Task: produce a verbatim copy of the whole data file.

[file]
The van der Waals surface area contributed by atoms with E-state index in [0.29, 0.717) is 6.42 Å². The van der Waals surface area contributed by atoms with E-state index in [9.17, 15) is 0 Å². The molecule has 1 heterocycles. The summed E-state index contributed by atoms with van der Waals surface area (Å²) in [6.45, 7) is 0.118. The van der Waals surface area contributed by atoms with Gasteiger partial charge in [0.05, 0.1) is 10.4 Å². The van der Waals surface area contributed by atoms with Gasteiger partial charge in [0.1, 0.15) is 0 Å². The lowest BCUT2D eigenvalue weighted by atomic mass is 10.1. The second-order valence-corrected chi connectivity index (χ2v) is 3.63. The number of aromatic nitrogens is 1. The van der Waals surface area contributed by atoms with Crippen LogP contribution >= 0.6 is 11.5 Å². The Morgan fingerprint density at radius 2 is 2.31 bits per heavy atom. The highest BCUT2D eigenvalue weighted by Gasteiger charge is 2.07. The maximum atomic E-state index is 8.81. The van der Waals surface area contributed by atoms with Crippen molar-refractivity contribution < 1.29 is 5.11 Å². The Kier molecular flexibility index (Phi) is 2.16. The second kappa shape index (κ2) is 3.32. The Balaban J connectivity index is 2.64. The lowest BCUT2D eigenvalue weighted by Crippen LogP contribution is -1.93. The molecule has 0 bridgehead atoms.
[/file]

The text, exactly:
The van der Waals surface area contributed by atoms with E-state index in [0.29, 0.717) is 6.42 Å². The van der Waals surface area contributed by atoms with E-state index in [9.17, 15) is 0 Å². The molecule has 1 heterocycles. The summed E-state index contributed by atoms with van der Waals surface area (Å²) in [6.45, 7) is 0.118. The van der Waals surface area contributed by atoms with Gasteiger partial charge in [0.05, 0.1) is 10.4 Å². The van der Waals surface area contributed by atoms with Gasteiger partial charge in [0.1, 0.15) is 0 Å². The lowest BCUT2D eigenvalue weighted by atomic mass is 10.1. The second-order valence-corrected chi connectivity index (χ2v) is 3.63. The number of aromatic nitrogens is 1. The van der Waals surface area contributed by atoms with Crippen LogP contribution >= 0.6 is 11.5 Å². The Morgan fingerprint density at radius 2 is 2.31 bits per heavy atom. The highest BCUT2D eigenvalue weighted by Gasteiger charge is 2.07. The maximum atomic E-state index is 8.81. The van der Waals surface area contributed by atoms with Crippen molar-refractivity contribution < 1.29 is 5.11 Å². The Kier molecular flexibility index (Phi) is 2.16. The second kappa shape index (κ2) is 3.32. The Balaban J connectivity index is 2.64. The lowest BCUT2D eigenvalue weighted by Crippen LogP contribution is -1.93. The molecule has 0 bridgehead atoms.